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    ABSTRACT: Online community newcomers can face challenges in community participation, acceptance and fostering member relationships. Consequently, a crucial behavioral strategy for community acceptance identified by previous research is legitimacy. However, current conceptions lack classification and structure, and have a narrow focus. A broader scope for investigating legitimacy is needed for improved theoretical and practical application. This research expands on newcomer legitimacy by classifying newcomer behavior in 4 parenting and cycling discussion communities using directed content analysis. The analysis developed a newcomer legitimacy conceptual framework with categories including geographical, contextual, cultural, testimonial, lurking and external legitimacy. This research offers a valuable contribution by classifying existing theory, developing new theory, and providing a conceptual framework to guide future studies of newcomer behavior.
    Journal of Computer-Mediated Communication 04/2015; 20(4). DOI:10.1111/jcc4.12122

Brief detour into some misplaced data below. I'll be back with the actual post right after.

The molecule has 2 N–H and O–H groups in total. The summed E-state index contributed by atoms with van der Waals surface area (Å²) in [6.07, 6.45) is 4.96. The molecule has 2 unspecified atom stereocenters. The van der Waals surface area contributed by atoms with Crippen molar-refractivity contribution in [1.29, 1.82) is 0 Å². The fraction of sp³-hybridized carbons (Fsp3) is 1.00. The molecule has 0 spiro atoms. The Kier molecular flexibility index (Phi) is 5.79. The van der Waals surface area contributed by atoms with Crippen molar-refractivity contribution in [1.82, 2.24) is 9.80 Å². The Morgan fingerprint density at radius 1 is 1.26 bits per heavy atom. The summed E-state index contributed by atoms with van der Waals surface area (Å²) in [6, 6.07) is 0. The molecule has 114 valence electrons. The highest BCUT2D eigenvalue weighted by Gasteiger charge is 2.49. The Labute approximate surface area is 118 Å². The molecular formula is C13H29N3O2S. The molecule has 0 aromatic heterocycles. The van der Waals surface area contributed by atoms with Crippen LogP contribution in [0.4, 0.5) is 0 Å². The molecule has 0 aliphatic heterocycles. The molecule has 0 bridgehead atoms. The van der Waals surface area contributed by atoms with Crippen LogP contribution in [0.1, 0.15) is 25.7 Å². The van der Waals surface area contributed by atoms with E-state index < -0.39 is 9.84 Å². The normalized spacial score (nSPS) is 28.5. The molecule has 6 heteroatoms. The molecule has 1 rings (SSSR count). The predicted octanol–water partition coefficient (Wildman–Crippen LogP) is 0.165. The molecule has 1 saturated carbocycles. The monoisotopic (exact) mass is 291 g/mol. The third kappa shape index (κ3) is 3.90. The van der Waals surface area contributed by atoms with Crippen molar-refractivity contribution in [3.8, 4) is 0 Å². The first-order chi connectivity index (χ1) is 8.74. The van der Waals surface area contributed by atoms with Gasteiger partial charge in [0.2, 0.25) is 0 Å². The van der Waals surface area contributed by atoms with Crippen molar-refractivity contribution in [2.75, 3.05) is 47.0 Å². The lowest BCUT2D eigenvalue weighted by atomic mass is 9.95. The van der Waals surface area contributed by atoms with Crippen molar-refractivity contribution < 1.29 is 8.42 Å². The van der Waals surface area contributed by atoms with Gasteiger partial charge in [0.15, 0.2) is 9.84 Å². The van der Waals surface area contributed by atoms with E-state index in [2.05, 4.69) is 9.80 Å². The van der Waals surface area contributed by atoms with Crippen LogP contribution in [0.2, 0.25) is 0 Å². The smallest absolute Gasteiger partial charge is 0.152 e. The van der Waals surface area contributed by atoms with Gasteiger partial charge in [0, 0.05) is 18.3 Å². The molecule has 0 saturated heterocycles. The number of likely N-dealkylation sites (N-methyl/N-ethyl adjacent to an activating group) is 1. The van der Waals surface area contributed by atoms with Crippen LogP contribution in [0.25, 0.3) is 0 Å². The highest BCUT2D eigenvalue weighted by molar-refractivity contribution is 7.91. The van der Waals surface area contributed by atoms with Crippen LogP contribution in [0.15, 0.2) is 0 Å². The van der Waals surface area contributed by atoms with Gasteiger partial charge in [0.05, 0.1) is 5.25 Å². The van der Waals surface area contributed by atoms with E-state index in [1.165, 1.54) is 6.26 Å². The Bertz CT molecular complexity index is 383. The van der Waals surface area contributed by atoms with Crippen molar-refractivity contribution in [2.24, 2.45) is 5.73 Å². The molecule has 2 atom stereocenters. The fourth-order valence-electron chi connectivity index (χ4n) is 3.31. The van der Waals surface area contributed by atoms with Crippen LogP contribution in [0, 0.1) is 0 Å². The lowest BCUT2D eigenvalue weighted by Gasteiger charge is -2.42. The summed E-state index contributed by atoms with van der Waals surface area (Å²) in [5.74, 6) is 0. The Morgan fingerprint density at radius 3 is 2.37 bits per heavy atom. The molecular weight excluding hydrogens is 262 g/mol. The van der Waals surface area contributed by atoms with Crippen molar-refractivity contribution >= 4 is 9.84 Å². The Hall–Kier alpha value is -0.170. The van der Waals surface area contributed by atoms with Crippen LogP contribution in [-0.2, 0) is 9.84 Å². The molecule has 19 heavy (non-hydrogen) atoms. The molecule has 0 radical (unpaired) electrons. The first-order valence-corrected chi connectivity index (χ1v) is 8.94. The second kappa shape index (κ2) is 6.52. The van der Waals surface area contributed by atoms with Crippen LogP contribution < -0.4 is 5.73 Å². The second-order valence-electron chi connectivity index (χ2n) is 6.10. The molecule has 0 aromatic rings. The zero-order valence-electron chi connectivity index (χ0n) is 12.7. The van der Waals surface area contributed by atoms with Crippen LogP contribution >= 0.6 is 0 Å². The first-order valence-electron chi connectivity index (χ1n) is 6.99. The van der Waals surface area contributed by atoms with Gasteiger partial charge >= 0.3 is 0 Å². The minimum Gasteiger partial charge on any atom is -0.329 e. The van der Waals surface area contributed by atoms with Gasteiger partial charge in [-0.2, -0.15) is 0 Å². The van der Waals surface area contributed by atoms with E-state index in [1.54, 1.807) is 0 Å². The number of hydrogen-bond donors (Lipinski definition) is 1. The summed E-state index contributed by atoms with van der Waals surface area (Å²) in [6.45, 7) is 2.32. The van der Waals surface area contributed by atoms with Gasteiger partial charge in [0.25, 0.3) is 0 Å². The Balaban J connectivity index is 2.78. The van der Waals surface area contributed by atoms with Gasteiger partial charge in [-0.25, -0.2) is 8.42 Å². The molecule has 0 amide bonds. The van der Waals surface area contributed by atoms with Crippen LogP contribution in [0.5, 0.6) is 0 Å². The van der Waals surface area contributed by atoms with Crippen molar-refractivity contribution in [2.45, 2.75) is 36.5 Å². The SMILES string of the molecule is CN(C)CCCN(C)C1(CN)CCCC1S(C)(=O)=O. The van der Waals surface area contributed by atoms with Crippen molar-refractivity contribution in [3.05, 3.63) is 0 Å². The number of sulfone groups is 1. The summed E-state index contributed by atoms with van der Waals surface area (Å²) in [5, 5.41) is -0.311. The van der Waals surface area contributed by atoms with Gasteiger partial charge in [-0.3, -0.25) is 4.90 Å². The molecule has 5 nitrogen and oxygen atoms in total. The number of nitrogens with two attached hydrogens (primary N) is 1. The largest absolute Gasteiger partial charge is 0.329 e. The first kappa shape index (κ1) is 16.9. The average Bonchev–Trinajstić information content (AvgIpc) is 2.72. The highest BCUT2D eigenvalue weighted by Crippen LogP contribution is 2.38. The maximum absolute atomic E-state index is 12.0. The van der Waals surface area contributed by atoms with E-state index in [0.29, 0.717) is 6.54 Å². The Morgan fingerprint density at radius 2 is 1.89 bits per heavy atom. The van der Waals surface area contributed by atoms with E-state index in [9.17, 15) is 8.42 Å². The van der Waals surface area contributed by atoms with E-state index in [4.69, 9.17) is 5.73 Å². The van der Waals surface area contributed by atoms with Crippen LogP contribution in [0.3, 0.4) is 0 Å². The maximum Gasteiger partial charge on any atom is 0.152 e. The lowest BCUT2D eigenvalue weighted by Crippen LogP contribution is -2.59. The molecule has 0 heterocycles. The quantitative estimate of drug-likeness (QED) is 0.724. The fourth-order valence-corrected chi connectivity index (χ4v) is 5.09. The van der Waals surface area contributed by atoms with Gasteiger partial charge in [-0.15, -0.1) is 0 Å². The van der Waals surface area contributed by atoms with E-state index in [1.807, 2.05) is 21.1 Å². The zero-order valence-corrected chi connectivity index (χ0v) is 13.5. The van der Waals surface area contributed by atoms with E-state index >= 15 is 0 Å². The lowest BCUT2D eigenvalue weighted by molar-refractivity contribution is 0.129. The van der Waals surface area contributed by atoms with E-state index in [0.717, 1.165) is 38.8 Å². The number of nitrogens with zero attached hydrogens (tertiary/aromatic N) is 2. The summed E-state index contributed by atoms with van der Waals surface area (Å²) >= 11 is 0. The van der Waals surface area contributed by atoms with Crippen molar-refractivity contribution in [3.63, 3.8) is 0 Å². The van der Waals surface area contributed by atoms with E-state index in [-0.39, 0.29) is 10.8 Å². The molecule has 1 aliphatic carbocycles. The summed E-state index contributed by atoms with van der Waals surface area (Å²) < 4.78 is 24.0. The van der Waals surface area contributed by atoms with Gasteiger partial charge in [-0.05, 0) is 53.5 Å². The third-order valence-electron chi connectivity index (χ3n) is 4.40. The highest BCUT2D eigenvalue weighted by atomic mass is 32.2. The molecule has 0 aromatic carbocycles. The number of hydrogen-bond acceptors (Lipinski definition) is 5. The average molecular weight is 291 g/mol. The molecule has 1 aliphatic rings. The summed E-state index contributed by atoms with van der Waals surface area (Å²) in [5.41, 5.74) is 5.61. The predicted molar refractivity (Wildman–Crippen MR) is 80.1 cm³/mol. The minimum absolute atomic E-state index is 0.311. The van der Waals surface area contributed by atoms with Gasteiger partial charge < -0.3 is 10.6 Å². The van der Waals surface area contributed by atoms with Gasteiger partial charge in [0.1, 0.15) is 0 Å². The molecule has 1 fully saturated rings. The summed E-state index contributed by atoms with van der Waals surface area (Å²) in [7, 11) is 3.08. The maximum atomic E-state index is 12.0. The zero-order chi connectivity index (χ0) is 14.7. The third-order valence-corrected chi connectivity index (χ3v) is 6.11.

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    ABSTRACT: This study employs a large-scale quantitative analysis to reveal structural patterns of internet memes, focusing on 2 forces that bind them together: the quiddities of each meme family and the generic attributes of the broader memetic sphere. Using content and network analysis of 1013 meme instances (including videos, images, and text), we explore memes' prevalent quiddity types and generic features, and the ways in which they relate to each other. Our findings show that (a) higher cohesiveness of meme families is associated with a greater uniqueness of their generic attributes; and (b) the concreteness of meme quiddities is associated with cohesiveness and uniqueness. We discuss the implications of these findings to the understanding of internet memes and participatory culture.